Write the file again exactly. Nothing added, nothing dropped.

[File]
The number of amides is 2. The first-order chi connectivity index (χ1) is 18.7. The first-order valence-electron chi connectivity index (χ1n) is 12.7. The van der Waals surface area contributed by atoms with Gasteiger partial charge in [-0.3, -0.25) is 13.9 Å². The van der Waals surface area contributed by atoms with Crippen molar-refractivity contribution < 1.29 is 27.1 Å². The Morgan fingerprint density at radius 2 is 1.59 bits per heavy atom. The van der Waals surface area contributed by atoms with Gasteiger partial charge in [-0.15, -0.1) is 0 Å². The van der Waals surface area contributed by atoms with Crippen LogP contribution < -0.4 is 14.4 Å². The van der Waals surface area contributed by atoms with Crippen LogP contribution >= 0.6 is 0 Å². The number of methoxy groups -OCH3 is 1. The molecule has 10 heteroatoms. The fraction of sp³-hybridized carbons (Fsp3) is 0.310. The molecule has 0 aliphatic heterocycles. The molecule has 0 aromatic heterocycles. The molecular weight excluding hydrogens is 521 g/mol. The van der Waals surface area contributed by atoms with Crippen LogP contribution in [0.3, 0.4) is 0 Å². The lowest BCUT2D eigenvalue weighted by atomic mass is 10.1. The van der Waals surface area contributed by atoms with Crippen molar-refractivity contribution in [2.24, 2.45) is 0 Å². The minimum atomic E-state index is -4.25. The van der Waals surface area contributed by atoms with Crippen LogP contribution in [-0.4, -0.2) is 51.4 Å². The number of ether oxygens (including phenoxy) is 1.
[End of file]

The number of amides is 2. The first-order chi connectivity index (χ1) is 18.7. The first-order valence-electron chi connectivity index (χ1n) is 12.7. The van der Waals surface area contributed by atoms with Gasteiger partial charge in [-0.3, -0.25) is 13.9 Å². The van der Waals surface area contributed by atoms with Crippen molar-refractivity contribution < 1.29 is 27.1 Å². The Morgan fingerprint density at radius 2 is 1.59 bits per heavy atom. The van der Waals surface area contributed by atoms with Gasteiger partial charge in [-0.15, -0.1) is 0 Å². The van der Waals surface area contributed by atoms with Crippen LogP contribution < -0.4 is 14.4 Å². The van der Waals surface area contributed by atoms with Crippen LogP contribution >= 0.6 is 0 Å². The number of methoxy groups -OCH3 is 1. The molecule has 10 heteroatoms. The fraction of sp³-hybridized carbons (Fsp3) is 0.310. The molecule has 0 aliphatic heterocycles. The molecule has 0 aromatic heterocycles. The molecular weight excluding hydrogens is 521 g/mol. The van der Waals surface area contributed by atoms with Crippen LogP contribution in [0.3, 0.4) is 0 Å². The lowest BCUT2D eigenvalue weighted by atomic mass is 10.1. The van der Waals surface area contributed by atoms with Crippen molar-refractivity contribution in [2.24, 2.45) is 0 Å². The minimum atomic E-state index is -4.25. The van der Waals surface area contributed by atoms with Crippen LogP contribution in [-0.4, -0.2) is 51.4 Å². The number of ether oxygens (including phenoxy) is 1.